Davis initially committed to the Tar Heels, but he signed with N.C. State, drawing surprise and complaints from his high school coach and his own father, plus the ire of Bunting and many UNC fans. Adding fuel to the controversy, Amato told the media that he sang the ballad “Return To Me” to convince Davis to run with the Pack, then famously added that such developments in recruiting are only “life in the fast lane.”

===> Bunting was so steamed about the Davis situation that he repeatedly spoke of it at booster gatherings, and when the details (see archives) came out on and after signing day, long-time gurus confirmed that it was one of most bizarre recruiting sagas in memory. When a reporter once again brought up Davis at this year’s signing day press conference, Amato showed that he had grown weary of the three-year-old complaints. “There was such a big fuss made a couple of years ago, but it happens all the time,” Amato said. “The fuss was made because we did it. If somebody else does it, there’s never a fuss made. And yes, that does irk me. Why don’t you talk about those people?”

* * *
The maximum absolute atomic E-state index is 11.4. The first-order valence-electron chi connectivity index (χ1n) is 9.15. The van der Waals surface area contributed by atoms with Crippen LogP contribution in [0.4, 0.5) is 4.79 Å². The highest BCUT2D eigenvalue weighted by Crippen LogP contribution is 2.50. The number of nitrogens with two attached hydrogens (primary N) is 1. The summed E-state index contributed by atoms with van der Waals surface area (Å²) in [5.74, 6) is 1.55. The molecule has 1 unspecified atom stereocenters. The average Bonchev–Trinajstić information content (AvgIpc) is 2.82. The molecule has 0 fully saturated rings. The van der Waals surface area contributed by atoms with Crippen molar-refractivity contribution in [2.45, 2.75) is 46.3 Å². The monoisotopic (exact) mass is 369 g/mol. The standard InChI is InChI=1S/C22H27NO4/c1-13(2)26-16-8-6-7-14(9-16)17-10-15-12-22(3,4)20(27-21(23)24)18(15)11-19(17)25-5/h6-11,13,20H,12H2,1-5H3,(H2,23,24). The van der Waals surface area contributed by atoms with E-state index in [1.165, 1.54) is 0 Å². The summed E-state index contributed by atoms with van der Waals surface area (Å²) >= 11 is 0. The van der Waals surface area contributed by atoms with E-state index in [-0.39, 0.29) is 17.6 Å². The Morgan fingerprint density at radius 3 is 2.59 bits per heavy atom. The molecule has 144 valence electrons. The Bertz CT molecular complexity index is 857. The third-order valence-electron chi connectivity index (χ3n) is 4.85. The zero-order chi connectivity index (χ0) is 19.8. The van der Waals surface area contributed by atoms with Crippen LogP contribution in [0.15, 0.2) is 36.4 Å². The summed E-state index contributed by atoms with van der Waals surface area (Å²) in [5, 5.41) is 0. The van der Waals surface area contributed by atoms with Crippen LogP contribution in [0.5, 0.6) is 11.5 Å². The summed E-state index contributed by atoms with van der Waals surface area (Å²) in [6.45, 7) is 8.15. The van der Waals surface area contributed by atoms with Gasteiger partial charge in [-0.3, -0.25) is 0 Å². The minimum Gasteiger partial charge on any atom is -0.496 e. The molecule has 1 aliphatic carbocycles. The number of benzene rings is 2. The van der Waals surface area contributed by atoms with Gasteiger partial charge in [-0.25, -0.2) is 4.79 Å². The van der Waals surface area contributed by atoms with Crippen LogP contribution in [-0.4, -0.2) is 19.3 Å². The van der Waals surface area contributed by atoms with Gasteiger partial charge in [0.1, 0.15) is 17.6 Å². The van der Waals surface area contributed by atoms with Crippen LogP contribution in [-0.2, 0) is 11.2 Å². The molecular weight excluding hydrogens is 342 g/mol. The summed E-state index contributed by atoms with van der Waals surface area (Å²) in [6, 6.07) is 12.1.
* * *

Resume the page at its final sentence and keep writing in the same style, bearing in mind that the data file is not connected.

===> After noting that he “feels sorry” for Hardesty because of the decision he made to sign with the Volunteers, Bunting was asked about his personal way of handling the recruitment of a prospect who has committed to another college. “When a recruit tells me that he wants me to stop recruiting him, I stop,” Bunting said. “But if they are committed to another school and still interested in us, then we will continue to recruit them.”

===> During the weeks leading up to UNC-N.C. State games over the past three seasons, and whenever the rivalry comes up in interviews with the media, Amato and Bunting tend to choose their words carefully. Each coach has been known to take shots at his counterpart when speaking with boosters, but Amato has been unusually reserved with most of his public comments, and Bunting also has been far more diplomatic than not.

General NCS Football